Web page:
Obstetrician/Gynecologists, or OBGYNs, are specially trained to handle birth complications. Their care tends to involve more monitoring and interventions when labor doesn’t go as expected. Because of this, their care is best for high-risk pregnancy and birth.
family physicians
Family physicians are trained to care for whole families, and some include birth services. They often have deep, trusting relationships with patients, and are equipped for low-risk pregnancy and birth.
Pediatricians are trained to care for children from birth to foster and maintain health and give medical care in the event of any illness. They help prevent, detect, and manage physical, behavioral, developmental issues and more.

Healthy Foods Dilation Chart

What you eat makes a big difference in how you experience pregnancy. Here are some healthy eating tips... in a dilation wheel!
sweets: 1cm, 2cm + 5cm
Indulging in sweets you enjoy during your pregnancy is fine in moderation. Treat yourself with small amounts of healthier options like dark chocolate and frozen yogurt! Some hard candies like peppermints and butterscotch have been said to help with morning sickness, too.
snacks: 3cm + 4cm
Hummus is a super healthy snack with lots of protein, fiber, calcium and more. Since there have been concerns about contamination in store bought hummus in the past, it’s best when you make it (only 5 ingredients!). Eggs are another great healthy food for pregnancy.
whole grains: 6cm
Whole grains like whole wheat bread (in this case, a roll) and brown rice have more nutrients in them than the other kinds of bread and rice. So next time you’re grocery shopping, try going whole!
fruits: 7cm
Everyone knows fruits are healthy but how can you get more into your meal plan? You can make a fruit smoothie bowl like the one to the right (the bowl is a carved out orange!) or you can add fruit to meals (like adding bananas or strawberries to cereal or yogurt) or snack on some fruit between meals (tangerine, or cup of blueberries anyone?). Easy as pie (hmm... maybe a bit of apple pie?).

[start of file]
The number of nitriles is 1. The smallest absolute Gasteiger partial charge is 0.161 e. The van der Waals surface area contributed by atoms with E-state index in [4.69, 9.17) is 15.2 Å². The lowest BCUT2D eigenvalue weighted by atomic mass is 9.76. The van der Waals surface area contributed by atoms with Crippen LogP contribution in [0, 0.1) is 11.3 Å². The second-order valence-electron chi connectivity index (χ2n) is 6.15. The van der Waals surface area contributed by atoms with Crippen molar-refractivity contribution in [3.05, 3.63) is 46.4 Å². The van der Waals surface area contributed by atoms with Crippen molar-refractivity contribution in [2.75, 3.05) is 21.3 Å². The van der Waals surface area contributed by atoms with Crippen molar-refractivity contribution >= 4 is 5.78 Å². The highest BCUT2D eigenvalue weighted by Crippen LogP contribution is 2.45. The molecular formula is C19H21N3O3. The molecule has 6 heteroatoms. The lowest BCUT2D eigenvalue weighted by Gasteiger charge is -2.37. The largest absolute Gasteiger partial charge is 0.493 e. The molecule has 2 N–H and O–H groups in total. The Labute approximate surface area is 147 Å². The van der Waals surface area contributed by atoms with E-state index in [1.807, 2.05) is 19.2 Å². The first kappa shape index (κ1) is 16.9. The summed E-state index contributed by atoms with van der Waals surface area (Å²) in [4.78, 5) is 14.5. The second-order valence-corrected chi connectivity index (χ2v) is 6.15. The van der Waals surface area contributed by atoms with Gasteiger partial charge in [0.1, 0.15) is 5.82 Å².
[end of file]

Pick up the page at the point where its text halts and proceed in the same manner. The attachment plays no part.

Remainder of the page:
liquids: 8cm
Water, water, water! Of course, drink water, and spice it up with fruit or herbs like mint or rosemary. If you’re a tea drinker, check with your doctor about what teas are safe during pregnancy. In general, caffeine free store-bought herbal teas are considered safe, and pregnancy teas, of course, beneficial.
protein: 9cm
Protein is a building block for your baby’s growth and good for your immune system. Lean meat choices are considered the healthiest, and seafood high in omega-3s like salmon are also encouraged!
vegetables: 10cm
Veggies should be all over your meal plan! Throw greens into your eggs in the morning, greens and tomato onto your turkey burger at lunch, and have a bowl of salad with carrots, peppers and onions as a side with dinner. Salad feel boring? Put veggies in soup, on kebabs, or in smoothies. Slice them, chop them, grill them, steam them, bake them, there are tons of ways to make them happen!

food made and styled
by arley arrington

Birth Costs and Insurance 101

"What will my insurance cover?"

Insurance plans are often hard to understand. Here are some tips to make it a little less overwhelming.
find your insurance benefits and coverage
Somewhere on their website your insurance provider will have a summary of all of your benefits. It will tell you what screenings, exams, and visits are covered and to what degree. For example, an unplanned visit to your primary doctor might be covered at 90%, leaving you to pay 10%, but a visit to the OBGYN for a scheduled prenatal appointment may be 100% covered. Or for example, you might learn one ultrasound is 100% covered, but any additional are only 80% covered.